3)Quick response team mostly tribals who are well adept in jungle and skilled in extinguishing fire.These teams are deployed every 10 to 15sq kms.

Again these broad guidelines. Needs to be tailored to each site. If the landscape you are referring to is huge. Identify one piece may be 5 or 10 sq kms and get started.

I would be happy to help and assist in charting out a holistic plan.

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No practical experience with this but someone shared this on fb :

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Thank you for the responses everyone!

@sameershisodia and @PraveenRam - if you have any material on best practices to follow while developing fire-lines, do share. We’ve never worked on fire-lines before so any and all information will be useful :slight_smile:

These folks might know. Also - they need help in your area - can you help mobilize some volunteers?

https://www.facebook.com/bharat.mansata/posts/10226066843480861

@sameershisodia - sure! thanks for brining this to our attention!

Could we collectively develop an easy to understand manual for forest fire prevention? Can be a 1-2 pager with just simple steps and easy to understand measures that can be undertaken. Thoughts @Krutika?

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Hi
Recently came across the work that Thambor Lyngdoh has been doing in Meghalaya on building capacity and training first responders to control forest fires.

In most cases fires are setup intentionally by creating forest fire lines but they do go out of control, sometimes it’s just utter carelessness

Thambor believes that quick responders can reduce the intensity and that’s why he has been training locals and encouraging them to volunteer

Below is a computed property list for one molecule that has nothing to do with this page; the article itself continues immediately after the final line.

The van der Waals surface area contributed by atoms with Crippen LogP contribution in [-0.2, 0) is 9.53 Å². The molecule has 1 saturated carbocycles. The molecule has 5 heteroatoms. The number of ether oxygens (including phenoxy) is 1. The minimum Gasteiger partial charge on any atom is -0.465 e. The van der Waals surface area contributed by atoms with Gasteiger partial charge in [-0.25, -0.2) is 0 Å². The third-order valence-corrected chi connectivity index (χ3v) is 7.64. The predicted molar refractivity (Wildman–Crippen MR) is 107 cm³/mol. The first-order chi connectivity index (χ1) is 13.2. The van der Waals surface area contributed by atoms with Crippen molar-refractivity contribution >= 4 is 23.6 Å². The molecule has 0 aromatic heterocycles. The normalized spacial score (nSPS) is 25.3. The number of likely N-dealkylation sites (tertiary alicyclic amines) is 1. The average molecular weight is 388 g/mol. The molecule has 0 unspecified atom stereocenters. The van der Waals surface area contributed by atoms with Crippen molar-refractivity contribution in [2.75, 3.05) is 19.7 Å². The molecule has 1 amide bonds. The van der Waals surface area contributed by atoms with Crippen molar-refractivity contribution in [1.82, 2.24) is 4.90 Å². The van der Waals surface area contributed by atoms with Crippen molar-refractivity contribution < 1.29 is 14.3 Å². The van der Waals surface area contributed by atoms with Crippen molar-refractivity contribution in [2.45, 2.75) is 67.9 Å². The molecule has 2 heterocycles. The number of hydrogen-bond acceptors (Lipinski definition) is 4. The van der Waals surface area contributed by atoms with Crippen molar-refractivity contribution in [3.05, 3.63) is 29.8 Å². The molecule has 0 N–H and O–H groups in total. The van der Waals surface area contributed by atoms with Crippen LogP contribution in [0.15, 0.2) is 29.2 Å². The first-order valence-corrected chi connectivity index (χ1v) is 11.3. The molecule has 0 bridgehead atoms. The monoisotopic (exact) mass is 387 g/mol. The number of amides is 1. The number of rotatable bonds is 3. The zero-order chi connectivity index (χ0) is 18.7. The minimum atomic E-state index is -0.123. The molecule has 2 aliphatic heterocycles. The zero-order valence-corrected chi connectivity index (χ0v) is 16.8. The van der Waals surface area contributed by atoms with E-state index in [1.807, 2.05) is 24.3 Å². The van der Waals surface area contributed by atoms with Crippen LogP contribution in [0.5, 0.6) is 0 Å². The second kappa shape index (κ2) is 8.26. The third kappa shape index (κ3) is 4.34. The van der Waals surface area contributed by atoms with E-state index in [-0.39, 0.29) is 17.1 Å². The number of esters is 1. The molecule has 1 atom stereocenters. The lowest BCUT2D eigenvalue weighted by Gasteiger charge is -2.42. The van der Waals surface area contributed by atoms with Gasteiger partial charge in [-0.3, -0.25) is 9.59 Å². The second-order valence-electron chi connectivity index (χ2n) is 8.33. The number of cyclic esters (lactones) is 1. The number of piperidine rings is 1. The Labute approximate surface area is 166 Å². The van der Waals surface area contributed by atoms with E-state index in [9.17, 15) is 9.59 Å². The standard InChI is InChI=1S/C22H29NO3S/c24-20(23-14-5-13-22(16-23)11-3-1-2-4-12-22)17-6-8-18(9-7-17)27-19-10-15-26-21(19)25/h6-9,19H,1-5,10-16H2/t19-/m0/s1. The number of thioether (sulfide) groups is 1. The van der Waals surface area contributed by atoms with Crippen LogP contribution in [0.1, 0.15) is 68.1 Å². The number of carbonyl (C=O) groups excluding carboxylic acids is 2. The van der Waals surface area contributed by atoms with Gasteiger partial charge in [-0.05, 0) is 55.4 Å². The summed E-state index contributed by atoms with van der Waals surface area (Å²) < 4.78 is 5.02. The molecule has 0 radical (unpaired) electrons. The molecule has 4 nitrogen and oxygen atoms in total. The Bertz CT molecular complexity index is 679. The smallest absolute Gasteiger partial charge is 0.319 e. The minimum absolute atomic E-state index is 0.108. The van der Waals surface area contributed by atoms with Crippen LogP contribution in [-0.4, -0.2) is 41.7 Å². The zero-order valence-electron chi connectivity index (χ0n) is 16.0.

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Possible to share a playbook - set of steps and learnings - from their experience?

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Will check. Also need to connect you guys to him @sameershisodia

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@Pai - yes a manual would be tremendously useful. We haven’t implemented any on-ground programs in fire prevention yet, but will document our learnings and best practices as we go along. In the meanwhile if anyone who’s done this work can share their learnings, would be super helpful.

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Will take help from @sameershisodia and start an email thread to facilitate this conversation with people working in this space. Let’s plan and draft this right away. :slight_smile:

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@PraveenRam has done a lot - can you help create a manual/playbook on this?

While we hear from Tambor,

Here are some videos i just got in a whatsapp group

https://fb.me/e/24A2DaHqu?ti=wa

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From the Lamkani grassland restoration article shared in another thread :smiley:

Grasslands have historically been associated with forest fires, and in Lamkani too, forest fires are not an uncommon occurrence. Two main roads lead to the hillock and fires are spotted easily from the village. The young people of Lamkani have formed a WhatsApp group where news of forest fires is shared and help is arranged to control the fire. “Every year, we make ‘fire lines’ on the hillock to prevent the spread of fires, but with a grassland habitat, fires are inevitable. To ensure that the damage is contained soon, every resident of Lamkani helps. I have seen young as well as old people run to stop the fires,” shares Shelar.